Blog | June 22, 2018 | by Reggie Peterson

Assessing the True Cost of Tail Spend

Gain control over tail spend so it doesn’t “wag the dog” when it comes to your company’s profitability.

The internet and globalization have made today’s business environment more competitive than ever before. Increasing an organization’s revenues is not enough to achieve and maintain profitability; now every function within that organization must also account for every dollar spent. That can become a challenge for Procurement when it comes to indirect spend and an even bigger challenge when it comes to tail spend, which occurs when an employee, perhaps with the best of intentions, goes outside the normal process of procurement to acquire needed items and services.

Direct spend (those items and services necessary to produce the company’s core product) is usually well managed, with procurement controls and protocols in place. However, when it comes to indirect spend (those items and services unrelated to the core product but necessary to run the day-to-day business), processes and protocols may be minimal or simply ignored…if they exist at all. If you don’t think this is something to be concerned about, here’s a disturbing statistic. According to Deloitte’s CPO Survey 2018, overall transparency within the supply chain is poor, “with 65 percent of procurement leaders having limited or no visibility beyond their Tier 1 suppliers.”

This can cost a business more than you might imagine since, according to a ProcureCon 2015 benchmarking study, over 40 percent of U.S. businesses spend over 40 percent of their total procurement on indirect goods and services, including office and cleaning supplies, uniforms, IT services, furniture and more. For larger companies with multiple locations, decentralized purchasing and a lack of oversight can lead to overspending, duplicate or unnecessary purchases, and non-compliance. And these problems are exacerbated when it comes to tail spend.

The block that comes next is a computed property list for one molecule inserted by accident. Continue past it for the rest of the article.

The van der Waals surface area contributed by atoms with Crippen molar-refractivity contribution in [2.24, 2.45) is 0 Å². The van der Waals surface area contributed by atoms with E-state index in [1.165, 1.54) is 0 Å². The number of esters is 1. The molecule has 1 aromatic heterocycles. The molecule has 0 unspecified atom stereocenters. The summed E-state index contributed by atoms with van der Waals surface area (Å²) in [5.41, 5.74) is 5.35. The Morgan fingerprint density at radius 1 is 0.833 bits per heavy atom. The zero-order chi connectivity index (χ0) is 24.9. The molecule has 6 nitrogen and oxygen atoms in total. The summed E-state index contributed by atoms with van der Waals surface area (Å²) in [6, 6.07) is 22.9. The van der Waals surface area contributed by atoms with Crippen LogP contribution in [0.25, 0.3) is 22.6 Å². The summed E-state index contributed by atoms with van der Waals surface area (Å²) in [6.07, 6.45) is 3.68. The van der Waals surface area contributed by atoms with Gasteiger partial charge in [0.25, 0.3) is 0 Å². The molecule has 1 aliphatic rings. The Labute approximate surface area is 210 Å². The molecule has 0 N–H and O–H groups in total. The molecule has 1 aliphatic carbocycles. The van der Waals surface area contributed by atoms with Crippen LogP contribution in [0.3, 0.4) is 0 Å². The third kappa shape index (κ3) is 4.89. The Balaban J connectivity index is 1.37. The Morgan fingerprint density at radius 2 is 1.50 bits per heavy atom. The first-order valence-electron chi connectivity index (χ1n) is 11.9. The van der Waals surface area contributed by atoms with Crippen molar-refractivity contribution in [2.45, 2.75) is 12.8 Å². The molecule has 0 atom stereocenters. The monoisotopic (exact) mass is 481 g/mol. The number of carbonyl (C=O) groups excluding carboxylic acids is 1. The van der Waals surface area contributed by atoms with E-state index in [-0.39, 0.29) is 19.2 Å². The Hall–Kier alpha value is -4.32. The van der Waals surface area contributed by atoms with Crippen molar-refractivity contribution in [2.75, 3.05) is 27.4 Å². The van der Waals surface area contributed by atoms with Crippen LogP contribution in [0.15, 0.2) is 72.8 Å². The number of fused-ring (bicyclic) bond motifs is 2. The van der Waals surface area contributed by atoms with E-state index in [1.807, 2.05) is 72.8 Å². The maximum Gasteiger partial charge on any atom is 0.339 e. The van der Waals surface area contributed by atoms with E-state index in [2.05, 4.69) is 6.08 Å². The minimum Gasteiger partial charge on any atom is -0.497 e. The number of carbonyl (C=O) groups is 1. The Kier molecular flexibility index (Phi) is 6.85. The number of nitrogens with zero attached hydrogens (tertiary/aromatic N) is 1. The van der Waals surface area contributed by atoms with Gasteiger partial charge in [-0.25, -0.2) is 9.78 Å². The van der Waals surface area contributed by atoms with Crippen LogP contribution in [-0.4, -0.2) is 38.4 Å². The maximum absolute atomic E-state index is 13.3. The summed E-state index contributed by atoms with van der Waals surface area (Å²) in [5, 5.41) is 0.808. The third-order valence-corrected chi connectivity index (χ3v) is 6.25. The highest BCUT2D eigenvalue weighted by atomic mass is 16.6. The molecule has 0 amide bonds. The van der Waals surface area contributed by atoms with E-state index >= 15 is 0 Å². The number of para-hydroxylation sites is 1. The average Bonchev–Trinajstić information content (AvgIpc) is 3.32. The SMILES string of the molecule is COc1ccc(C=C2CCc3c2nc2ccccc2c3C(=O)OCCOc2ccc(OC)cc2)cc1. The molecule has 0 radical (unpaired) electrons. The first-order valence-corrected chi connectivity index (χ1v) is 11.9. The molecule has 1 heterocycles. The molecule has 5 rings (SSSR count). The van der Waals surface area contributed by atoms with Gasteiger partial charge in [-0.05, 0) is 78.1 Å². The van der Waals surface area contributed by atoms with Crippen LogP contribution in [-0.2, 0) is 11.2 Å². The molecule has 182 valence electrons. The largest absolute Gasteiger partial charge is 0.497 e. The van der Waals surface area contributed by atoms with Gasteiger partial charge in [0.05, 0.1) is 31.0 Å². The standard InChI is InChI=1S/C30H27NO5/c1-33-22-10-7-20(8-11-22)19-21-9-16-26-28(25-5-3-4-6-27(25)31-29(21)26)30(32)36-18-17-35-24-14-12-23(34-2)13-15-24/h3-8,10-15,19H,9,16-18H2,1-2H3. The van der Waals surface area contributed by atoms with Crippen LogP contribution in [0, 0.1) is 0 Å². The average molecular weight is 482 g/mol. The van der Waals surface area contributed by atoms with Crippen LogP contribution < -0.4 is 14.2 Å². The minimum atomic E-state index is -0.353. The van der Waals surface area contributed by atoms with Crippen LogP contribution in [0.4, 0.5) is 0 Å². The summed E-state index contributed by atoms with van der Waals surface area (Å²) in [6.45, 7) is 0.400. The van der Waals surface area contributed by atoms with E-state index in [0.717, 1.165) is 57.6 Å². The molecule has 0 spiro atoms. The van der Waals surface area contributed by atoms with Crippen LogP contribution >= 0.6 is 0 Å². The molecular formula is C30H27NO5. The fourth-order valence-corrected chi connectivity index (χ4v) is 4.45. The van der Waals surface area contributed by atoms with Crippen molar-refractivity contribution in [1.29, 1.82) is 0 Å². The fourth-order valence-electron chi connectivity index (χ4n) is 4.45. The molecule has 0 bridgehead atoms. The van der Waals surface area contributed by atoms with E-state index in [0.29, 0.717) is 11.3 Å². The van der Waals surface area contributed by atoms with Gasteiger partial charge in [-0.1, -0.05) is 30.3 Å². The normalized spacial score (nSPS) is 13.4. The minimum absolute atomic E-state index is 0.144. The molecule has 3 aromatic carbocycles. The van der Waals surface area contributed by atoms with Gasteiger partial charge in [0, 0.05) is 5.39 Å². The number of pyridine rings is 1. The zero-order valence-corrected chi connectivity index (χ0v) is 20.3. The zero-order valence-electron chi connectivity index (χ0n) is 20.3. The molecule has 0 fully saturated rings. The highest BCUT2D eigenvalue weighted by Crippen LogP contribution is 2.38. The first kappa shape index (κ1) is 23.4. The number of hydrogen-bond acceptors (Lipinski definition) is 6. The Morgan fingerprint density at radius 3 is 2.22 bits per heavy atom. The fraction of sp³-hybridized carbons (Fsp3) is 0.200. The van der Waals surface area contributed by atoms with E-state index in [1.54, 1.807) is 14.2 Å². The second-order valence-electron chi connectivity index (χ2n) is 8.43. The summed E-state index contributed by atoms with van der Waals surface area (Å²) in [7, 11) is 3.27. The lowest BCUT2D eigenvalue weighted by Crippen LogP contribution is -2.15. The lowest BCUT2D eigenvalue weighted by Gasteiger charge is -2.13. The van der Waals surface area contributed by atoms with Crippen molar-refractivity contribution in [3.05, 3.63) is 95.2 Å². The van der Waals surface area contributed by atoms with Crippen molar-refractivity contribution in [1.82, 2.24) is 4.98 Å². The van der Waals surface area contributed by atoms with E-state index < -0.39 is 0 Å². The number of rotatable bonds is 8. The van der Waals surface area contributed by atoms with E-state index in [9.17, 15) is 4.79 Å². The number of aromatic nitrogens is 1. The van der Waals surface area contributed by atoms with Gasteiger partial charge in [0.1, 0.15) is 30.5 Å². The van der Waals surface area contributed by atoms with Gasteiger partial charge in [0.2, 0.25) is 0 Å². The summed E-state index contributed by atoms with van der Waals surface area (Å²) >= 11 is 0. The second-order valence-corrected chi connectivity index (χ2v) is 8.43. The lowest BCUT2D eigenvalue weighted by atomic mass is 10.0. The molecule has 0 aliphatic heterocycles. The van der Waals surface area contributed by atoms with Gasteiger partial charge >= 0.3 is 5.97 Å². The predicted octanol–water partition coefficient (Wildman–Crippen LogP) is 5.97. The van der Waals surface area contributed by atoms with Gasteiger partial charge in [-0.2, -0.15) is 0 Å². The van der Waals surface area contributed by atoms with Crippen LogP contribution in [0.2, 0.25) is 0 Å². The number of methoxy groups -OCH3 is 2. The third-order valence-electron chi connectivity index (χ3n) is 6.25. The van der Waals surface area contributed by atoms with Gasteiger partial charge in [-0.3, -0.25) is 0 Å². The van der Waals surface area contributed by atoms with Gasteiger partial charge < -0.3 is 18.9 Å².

How does tail spend differ from indirect spend?

Tail spend is a subset of indirect spend. As noted above, indirect spend covers all goods and services not necessary for the production of core products sold to end customers. Although oversight may not be as disciplined as it should be, the organization may still have a list of preferred vendors and contracts that employees are expected to use for indirect products.

Tail spend (also known as maverick spend, rogue spend, and dark purchasing) often this takes place on an as-needed basis when there are no policies in place to direct the purchases. Adding to the problem is that the buying function for these kinds of purchases is often dispersed within the organization, among such areas as the following:

  • senior department heads
  • operation staff
  • accounts payable staff
  • finance

So in a time where businesses are required to manage and account for every dollar spent, tail spend is virtually unmanaged. Besides the problems I listed above (duplicate purchases, overspending, etc.) an even bigger penalty of unmanaged tail spend is that, by being “off the grid,” there is a total lack of visibility into these purchases, which makes planning and forecasting difficult and likely inaccurate and can make early payment discount capture literally disappear.

Identify the scope of your tail spend problem

If you don’t have visibility into the purchase process, how do you know you have a problem? One of the quickest ways to measure your problem is by looking at your vendor list and understanding the “80-20 rule.” The 80-20 rule asserts that while 80 percent of a company’s spend comes from 20 percent of its suppliers, the logical and realistic conclusion is that 20 percent of its spend comes from 80 percent of the suppliers.

Spend Matters, in its study, “Fix the Tail to Propel Procurement: Attacking the Tail Spend Problem in B2B,” identifies this as a much larger issue. The study found that 35 percent of respondents identified managing tail spend as a major priority, noting “The biggest problem based on total economic value is that, on average, procurement professionals spend the majority of their time on the 80%-90% of the suppliers that represent less than 5%-10% of spend and business value.

Regardless of whether it’s 80/20 or 90/10, however, the fact is that tail spend takes up far more time and resources than it should. But there are ways to measure how much of a problem this presents.